What about the pure line drawing?
– I use black Indian ink on acetate or paper.
– So how do you draw on location, say at the Paris shows?
I don’t actually draw during the catwalk shows anymore, I find it impossible. I take photographs or I just watch – I draw whenever there is a chance that the model will stay still, backstage or at fittings sometimes even in the car between shows. When I first started I thought it was my responsibility to draw the clothes as they came down the catwalk. The first show I ever saw was Versace couture, I just about managed to draw Kate Moss’ arm before she disappeared!
What for you makes a successful fashion illustration?
– Fluidity, mastery of the medium – capturing a sense of the moment, layout and use of space and most important of all, strong drawing. You can’t be too good at drawing.
Which fashion illustrators do you admire?
– Gruau for his graphic genius, Vertes for his humour, Bouché for his lightness of touch and Eric for his draughtsmanship.
What about the illustrators of today?
– That’s harder but there are probably half a dozen strong, individual fashion illustrators in the world today who have anything like the panache of those I have mentioned, not many.
What is your attitude to the computer?
– Well, I have one, I think its probably a necessary evil, but nothing can compare with that first flash of black ink on white paper.
What prompted you to start painting portraits?
– Again it wasn’t planned. I met Marie Helvin when she came to an exhibition of mine in London. I asked if I could draw her and was delighted when she agreed. The drawing turned out well and I began to plan a book of drawings of the world’s most amazing women.
Are you still planning a book?
– Absolutely, I’ve just given up worrying about when it will be finished.
So would you call yourself a portrait painter?
– No! Absolutely not. Lucien Freud, Graham Sutherland and Jenny Saville are portrait painters.
Does your approach for the portraits differ from the fashion work?
– The aims are the same, simplicity, a fluid line, the illusion of effortlessness, of course there is the added dimension of having to capture a likeness.
– Is that important to you? Do you find it difficult to achieve?
It is very important and strangely I don’t find it difficult. It is more a knack than anything else. Some great artists don’t have the knack some mediocre ones do…
You have worked with some very famous women – why do you think they agree to sit for you?
– You’d better ask them!

And why women by the way?
– The illustrators I mentioned earlier Gruau, Bouché and Antonio always drew the most beautiful women of the era. Also, I like women, it’s a great job.
– Tell me something about the sittings themselves
They normally take about two hours and usually I go to the sitters’ house or a hotel suite. I drew Anna Piagggi between couture shows in Paris while they were taking the chairs away around us. Marisa Berenson was drawn on a boiling hot October day in New York on a roof terrace. You have to be flexible.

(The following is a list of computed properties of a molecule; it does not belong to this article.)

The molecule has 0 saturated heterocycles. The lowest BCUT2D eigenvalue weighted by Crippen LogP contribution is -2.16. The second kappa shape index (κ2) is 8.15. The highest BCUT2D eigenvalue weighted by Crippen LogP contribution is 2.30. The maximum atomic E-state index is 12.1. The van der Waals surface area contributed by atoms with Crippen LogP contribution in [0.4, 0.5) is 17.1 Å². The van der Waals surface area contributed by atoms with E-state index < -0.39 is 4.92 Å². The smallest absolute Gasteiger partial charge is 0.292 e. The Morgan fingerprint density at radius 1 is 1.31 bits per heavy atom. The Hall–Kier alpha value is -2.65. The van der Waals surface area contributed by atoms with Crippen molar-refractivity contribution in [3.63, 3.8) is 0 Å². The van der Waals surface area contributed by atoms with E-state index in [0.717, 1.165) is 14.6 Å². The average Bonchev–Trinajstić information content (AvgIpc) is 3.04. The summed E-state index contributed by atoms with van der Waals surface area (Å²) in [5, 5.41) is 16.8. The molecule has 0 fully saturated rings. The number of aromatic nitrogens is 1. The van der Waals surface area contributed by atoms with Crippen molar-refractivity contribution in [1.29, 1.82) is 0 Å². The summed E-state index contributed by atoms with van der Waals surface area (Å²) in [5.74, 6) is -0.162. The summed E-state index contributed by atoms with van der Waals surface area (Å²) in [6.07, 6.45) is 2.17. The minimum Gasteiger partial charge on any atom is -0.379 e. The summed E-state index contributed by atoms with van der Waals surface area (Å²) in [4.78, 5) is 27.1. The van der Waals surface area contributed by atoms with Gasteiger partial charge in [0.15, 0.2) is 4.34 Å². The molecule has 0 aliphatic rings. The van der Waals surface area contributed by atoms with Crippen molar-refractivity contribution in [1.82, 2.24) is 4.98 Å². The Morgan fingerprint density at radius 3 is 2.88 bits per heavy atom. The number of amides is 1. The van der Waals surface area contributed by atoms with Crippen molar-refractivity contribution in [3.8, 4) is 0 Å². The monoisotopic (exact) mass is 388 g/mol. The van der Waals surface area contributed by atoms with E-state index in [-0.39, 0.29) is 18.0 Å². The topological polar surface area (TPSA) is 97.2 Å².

Are you trying to say something new about your famous sitters?
– No, I draw what I see – I wouldn’t presume to know someone after two hours. I am dealing with the public person not trying to expose the person behind it or get at some inner truth – but the best drawings are true collaborations.
So, you do a complete drawing in two hours?
– No, I complete the work at home in my studio – a safe environment – and I never let the sitter see what I am doing, I don’t have the confidence. I have to have time to evaluate it myself first.
Who would you like to have drawn?
– Staying with women, from the 20th century – I’d say Sylvaana Mangano, Lee Miller, Audrey Hepburn, Josephine Baker, Ava Gardner, Edith Sitwell… it’s a long list.
– How do you escape from the world of style?
By not living in it. I escape to it from time to time which is great also. I have two children who couldn’t care less about who I am drawing – which probably helps.

+ his biography…
1996- He was sent to draw at a Paris Haute Couture shows for a fashion magazine.
1998-1999-His work has been exhibited in solo shows at the Conningsby Gallery, in London.
2002-Collaborated with supermodel Erin O’Connor on a number of occasions including shows at the Rootstein Gallery in New York
2003-Joyce Ma Gallery, Palais Royal, Paris.
2006-Another exhibition at the Couture Voyeur show at London College of Fashions Fashion Space Gallery.
Also, in the same year, Commissioned by Brown’s to design the Christmas window display and invitation for their South Moulton Street street.
2007-his work featured in the Daily Telegraph on the front cover of a special edition of Jane Austen’s Emma.
Also, on the cover of Cally Blackman’s 100 Years of Fashion Illustration.

%d bloggers like this: